But one tiny floor in any mathematical theorem would deem the logic courpet either by intent of them that create the language or with out intent. All calculations found correct can be computerised but with so many derivatives without any logic for use of them one questions the results to a finite end equations.

For me to understand any building my mind needs the correct value of the number 1 ? If the purpose of all physics is to isolate every equation as an equilibrium or what the rest energy of a particle is then the number 1 requires two zeros with the correction as1= 010

How does calculus confirm this result ? The values to either side of the number 1 have an infinity if the zeros were to fluctuate either side of the number 1.

values

010 = 1 electron over 1 proton = 1kw where 0 is the proton, at what point does the value change to 2 kw ?

pulse 01 to 10

I can see in your language that your going to have a hard time writing a finite equation for the conformation of formula or results of the above two questions. In fact it would be harder for you to conclude with calculus then for the UK to escape from the EU. hah

Propagation is a reality not a thrum and calculus may need an up grade or you could scrap it and start again. Make its language read as a universal language with correction of values for the number 1.

My language is the numbers 1 2 3 4 5 6 7 8 9 10 11 12 and 123456789 = 51 + 45 = 96 = 9+6=15 1+5=6

5+1+4+5 = 15 = 1+5=6

6+6=12 Harmonisation for the unified field Confirmed for 1 chromatic octave, from this point the unified field is isolated and a universe is created.

Every mathematical problem can be calculated and concluded with the above formula ! How does calculus translate the above formula ?

Its not a challenge or a request its just a simple question . If you could please have a go at solving this then the question of 1 or 2 would be solved as 1 is always enough for 2 to exist .

Yours truly

Atommix

Sorry for the late reply, its because only now I am being able to see the comments and reply (due to some conflict with my account and the insights forum login subsystem)

Well about as @jim mcnamara said, this insight was meant for students that are now introduced to calculus, for high school students or for students of technical schools that aren't taught calculus with mathematical rigor but possibly they want to gain some intuitive simple insight on calculus.

When I was writing the insight I had in mind the Rieman integrable functions but @Svein is right. But then again Lavinia is more right cause here the derivative is not the real derivative, it is just an approximation of the real derivative, so the approximations just hold for any class of functions.

The "telescoping sum" argument as to why ##int_A^B f'(x) dx = f(A) – f(B)## is a simplified case of the argument leading to Stoke's theorem. You get perfect cancellations everywhere except the boundary.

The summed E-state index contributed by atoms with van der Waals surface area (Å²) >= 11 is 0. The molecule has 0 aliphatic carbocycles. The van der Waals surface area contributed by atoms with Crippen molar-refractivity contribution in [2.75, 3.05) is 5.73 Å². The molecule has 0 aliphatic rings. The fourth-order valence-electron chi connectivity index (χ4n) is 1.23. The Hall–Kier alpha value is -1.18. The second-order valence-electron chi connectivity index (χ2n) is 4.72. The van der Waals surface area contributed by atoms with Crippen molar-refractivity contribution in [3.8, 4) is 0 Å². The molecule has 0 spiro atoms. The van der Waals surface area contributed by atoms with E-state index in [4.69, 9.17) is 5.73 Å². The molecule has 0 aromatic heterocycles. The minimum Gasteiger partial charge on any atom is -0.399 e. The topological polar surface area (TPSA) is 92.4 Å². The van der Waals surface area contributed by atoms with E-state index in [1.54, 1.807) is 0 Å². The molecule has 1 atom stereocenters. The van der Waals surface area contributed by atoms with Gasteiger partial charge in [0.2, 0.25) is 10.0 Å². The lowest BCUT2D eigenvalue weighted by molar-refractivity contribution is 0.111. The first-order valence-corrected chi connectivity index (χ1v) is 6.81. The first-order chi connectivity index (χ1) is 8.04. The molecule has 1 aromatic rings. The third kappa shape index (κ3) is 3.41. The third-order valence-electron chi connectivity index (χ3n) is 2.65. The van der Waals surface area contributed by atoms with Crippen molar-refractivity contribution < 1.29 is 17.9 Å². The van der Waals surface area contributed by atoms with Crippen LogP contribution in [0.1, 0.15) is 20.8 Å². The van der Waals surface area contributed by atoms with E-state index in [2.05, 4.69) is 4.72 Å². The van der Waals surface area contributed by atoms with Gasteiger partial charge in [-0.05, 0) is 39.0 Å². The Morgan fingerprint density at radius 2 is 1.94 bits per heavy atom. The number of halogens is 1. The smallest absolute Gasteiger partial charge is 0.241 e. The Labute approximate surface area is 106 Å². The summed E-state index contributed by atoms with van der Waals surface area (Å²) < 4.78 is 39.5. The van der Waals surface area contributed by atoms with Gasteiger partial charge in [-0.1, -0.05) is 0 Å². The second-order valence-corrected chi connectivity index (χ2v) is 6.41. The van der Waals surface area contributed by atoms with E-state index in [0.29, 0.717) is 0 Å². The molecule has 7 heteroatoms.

Σ((f(xi+Δx)−f(xi)/Δx)ΔxΣ((f(x_{i}+Δx)-f(x_{i})/Δx)Δx will always give f(xn)−f(x0)f(x_{n})-f(x_{0}) no matter what the function.As usual, someone has to come up with a pathological function. Not the Dirichlet function this time, but [itex] int_{0}^{1}sin(frac{1}{x})dx[/itex]…

These approximations will always be true for any function. For instance

##Σ((f(x_{i}+Δx_{i})-f(x_{i})/Δx_{i})Δx_{i}## will always give ##f(x_{n})-f(x_{0})## no matter what the function. So in order for the argument to be true one needs a limiting argument.

On the other hand, the picture is right as @Svein says for differentiable functions and is certainly helpful.

But IMO it is the limiting argument that makes sense out of the theorem.

I think the point of the insight is that for someone unfamiliar with the Fundamental Theorem of Calculus, that reader would find the discussion useful.

Mathematicians often do exactly what @Svein did – generalize or expand the scope. Which is not an incorrect position in any way. Simply put: Sometimes knowing when to limit scope can be instructive, too.

Well – it is correct for a restricted class of functions. Saying [itex]int f'(x)dx =f(x) [/itex] presupposes that f(x) is

differentiable(otherwise the expression is meaningless). The other way around ([itex]frac{d}{dx}int f(x)dx [/itex]) allows for a larger class of functions (the Riemann-integrable functions).Going to an even larger class of functions, we have the following theorem of Lebesgue:

If φ(x) is a summable function, its indefinite integral [itex]F(x)=int_{a}^{x}phi(t)dt [/itex]is a continuous function of bounded variation and it has almost everywhere a derivative equal to φ(x).

Observe the "almost everywhere" clause which is typical for all integrals based on measure theory. Lebesgue also proved a theorem about the other direction:

The derivative φ(x) of an absolutely continuous function F(x) defined on the closed interval [a, b] is summable and for every x[itex]int_{a}^{x}phi(t)dt = F(x)-F(a) [/itex].Observe the restriction on φ(x)!